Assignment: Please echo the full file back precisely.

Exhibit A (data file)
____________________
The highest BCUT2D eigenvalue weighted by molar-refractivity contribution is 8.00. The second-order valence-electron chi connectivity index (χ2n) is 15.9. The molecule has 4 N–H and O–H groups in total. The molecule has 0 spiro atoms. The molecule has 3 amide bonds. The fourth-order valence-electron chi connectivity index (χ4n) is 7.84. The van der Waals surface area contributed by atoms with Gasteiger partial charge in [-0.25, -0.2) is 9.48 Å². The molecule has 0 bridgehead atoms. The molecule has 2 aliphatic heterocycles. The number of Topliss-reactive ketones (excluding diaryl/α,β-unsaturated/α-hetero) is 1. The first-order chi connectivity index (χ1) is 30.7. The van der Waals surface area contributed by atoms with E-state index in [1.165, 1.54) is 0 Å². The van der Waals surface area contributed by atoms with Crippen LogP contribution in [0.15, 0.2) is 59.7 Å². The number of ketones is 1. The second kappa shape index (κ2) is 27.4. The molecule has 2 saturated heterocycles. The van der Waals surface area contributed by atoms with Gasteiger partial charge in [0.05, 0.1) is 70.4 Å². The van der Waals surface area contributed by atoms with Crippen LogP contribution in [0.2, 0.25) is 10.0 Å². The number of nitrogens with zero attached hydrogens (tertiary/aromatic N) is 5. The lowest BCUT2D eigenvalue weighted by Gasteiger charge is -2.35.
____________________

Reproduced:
The highest BCUT2D eigenvalue weighted by molar-refractivity contribution is 8.00. The second-order valence-electron chi connectivity index (χ2n) is 15.9. The molecule has 4 N–H and O–H groups in total. The molecule has 0 spiro atoms. The molecule has 3 amide bonds. The fourth-order valence-electron chi connectivity index (χ4n) is 7.84. The van der Waals surface area contributed by atoms with Gasteiger partial charge in [-0.25, -0.2) is 9.48 Å². The molecule has 0 bridgehead atoms. The molecule has 2 aliphatic heterocycles. The number of Topliss-reactive ketones (excluding diaryl/α,β-unsaturated/α-hetero) is 1. The first-order chi connectivity index (χ1) is 30.7. The van der Waals surface area contributed by atoms with E-state index in [1.165, 1.54) is 0 Å². The van der Waals surface area contributed by atoms with Crippen LogP contribution in [0.15, 0.2) is 59.7 Å². The number of ketones is 1. The second kappa shape index (κ2) is 27.4. The molecule has 2 saturated heterocycles. The van der Waals surface area contributed by atoms with Gasteiger partial charge in [0.05, 0.1) is 70.4 Å². The van der Waals surface area contributed by atoms with Crippen LogP contribution in [0.2, 0.25) is 10.0 Å². The number of nitrogens with zero attached hydrogens (tertiary/aromatic N) is 5. The lowest BCUT2D eigenvalue weighted by Gasteiger charge is -2.35.